Send to

Choose Destination
Eur J Endocrinol. 2004 Mar;150(3):363-9.

High prevalence of autoimmune thyroiditis in patients with polycystic ovary syndrome.

Author information

Division of Endocrinology, Department of Medicine, University of Essen, Essen, Germany.



To investigate the prevalence of autoimmune thyroiditis (AIT) in patients with polycystic ovary syndrome (PCOS).


Over a period of 30 months, 175 patients with PCOS were recruited to a prospective multicenter study to evaluate thyroid function and morphology; 168 age-matched women without PCOS were studied as a control group.


PCOS was defined as a- or oligomenorrhea, hyperandrogenism and exclusion of other disturbances of estrogen or androgen synthesis. All laboratory parameters were determined with automated immunoassays. Thyroid morphology was assessed by ultrasound.


PCOS patients were characterized by an increased LH/FSH ratio, low progesterone, elevated testosterone and a high prevalence of hirsutism (PCOS 83%, control 3%; mean hirsutism score 12+/-5 and 3+/-2 respectively), but no differences in estrogen levels were found. Thyroid function and thyroid-specific antibody tests revealed elevated thyroperoxidase (TPO) or thyroglobulin (TG) antibodies in 14 of 168 controls (8.3%), and in 47 of 175 patients with PCOS (26.9%; P<0.001). On thyroid ultrasound, 42.3% of PCOS patients, but only 6.5% of the controls (P<0.001) had a hypoechoic tissue typical of AIT; while thyroid hormone levels were normal in all subjects, PCOS patients had a higher mean TSH level (P<0.001) and a higher incidence of TSH levels above the upper limit of normal (PCOS 10.9%, controls 1.8%; P<0.001).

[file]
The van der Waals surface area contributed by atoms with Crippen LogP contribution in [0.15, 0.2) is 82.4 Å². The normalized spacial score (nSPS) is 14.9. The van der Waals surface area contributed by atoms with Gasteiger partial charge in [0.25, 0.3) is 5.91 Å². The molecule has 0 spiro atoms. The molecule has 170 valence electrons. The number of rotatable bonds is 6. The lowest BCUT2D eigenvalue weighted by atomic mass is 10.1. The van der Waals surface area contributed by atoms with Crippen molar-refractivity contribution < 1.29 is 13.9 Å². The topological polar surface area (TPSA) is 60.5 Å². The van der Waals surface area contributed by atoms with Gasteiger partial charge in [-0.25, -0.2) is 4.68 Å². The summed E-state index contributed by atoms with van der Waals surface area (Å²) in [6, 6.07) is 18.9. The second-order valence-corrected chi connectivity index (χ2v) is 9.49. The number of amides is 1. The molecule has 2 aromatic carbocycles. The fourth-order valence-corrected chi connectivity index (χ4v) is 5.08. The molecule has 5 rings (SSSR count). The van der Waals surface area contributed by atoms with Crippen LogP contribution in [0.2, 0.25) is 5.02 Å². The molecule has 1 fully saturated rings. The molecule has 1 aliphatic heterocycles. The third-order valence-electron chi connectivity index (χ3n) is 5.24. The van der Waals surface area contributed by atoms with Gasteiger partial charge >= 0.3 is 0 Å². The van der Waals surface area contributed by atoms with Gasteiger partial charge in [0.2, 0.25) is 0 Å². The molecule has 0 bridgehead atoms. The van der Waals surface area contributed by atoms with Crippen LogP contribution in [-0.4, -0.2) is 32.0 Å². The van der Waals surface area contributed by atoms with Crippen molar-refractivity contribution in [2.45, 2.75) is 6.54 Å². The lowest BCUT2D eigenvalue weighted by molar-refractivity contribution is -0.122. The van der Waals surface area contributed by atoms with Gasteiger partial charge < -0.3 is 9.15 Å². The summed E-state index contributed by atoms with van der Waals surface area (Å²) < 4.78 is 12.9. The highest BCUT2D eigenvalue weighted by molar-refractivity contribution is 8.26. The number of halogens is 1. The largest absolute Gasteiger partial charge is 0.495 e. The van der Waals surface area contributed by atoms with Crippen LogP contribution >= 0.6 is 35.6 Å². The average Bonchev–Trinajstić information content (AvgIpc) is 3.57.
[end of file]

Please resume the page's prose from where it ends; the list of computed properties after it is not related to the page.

This prospective study demonstrates a threefold higher prevalence of AIT in patients with PCOS, correlated in part with an increased estrogen-to-progesterone ratio and characterized by early manifestation of the disease.

[Indexed for MEDLINE]
Free full text

Supplemental Content

Full text links

Icon for HighWire
Loading ...
Support Center